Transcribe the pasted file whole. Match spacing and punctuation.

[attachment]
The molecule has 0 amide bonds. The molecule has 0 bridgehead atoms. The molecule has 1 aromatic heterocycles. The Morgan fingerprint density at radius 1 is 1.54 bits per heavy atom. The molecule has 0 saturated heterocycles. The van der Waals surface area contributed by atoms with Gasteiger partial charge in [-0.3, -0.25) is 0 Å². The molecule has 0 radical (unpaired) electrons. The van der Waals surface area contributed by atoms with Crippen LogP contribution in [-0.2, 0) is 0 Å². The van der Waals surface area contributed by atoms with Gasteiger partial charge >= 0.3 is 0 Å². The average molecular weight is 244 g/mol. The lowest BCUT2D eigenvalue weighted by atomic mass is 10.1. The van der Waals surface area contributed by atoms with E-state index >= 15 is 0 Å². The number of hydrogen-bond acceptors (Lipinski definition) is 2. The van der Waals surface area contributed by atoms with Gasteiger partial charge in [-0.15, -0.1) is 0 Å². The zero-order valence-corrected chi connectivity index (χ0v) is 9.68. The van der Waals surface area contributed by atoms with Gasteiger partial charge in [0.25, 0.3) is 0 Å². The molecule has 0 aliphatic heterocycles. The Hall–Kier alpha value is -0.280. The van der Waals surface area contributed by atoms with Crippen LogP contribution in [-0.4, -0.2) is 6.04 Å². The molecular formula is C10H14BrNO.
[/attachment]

The molecule has 0 amide bonds. The molecule has 0 bridgehead atoms. The molecule has 1 aromatic heterocycles. The Morgan fingerprint density at radius 1 is 1.54 bits per heavy atom. The molecule has 0 saturated heterocycles. The van der Waals surface area contributed by atoms with Gasteiger partial charge in [-0.3, -0.25) is 0 Å². The molecule has 0 radical (unpaired) electrons. The van der Waals surface area contributed by atoms with Crippen LogP contribution in [-0.2, 0) is 0 Å². The van der Waals surface area contributed by atoms with Gasteiger partial charge >= 0.3 is 0 Å². The average molecular weight is 244 g/mol. The lowest BCUT2D eigenvalue weighted by atomic mass is 10.1. The van der Waals surface area contributed by atoms with E-state index >= 15 is 0 Å². The number of hydrogen-bond acceptors (Lipinski definition) is 2. The van der Waals surface area contributed by atoms with Gasteiger partial charge in [-0.15, -0.1) is 0 Å². The zero-order valence-corrected chi connectivity index (χ0v) is 9.68. The van der Waals surface area contributed by atoms with Gasteiger partial charge in [0.25, 0.3) is 0 Å². The molecule has 0 aliphatic heterocycles. The Hall–Kier alpha value is -0.280. The van der Waals surface area contributed by atoms with Crippen LogP contribution in [-0.4, -0.2) is 6.04 Å². The molecular formula is C10H14BrNO.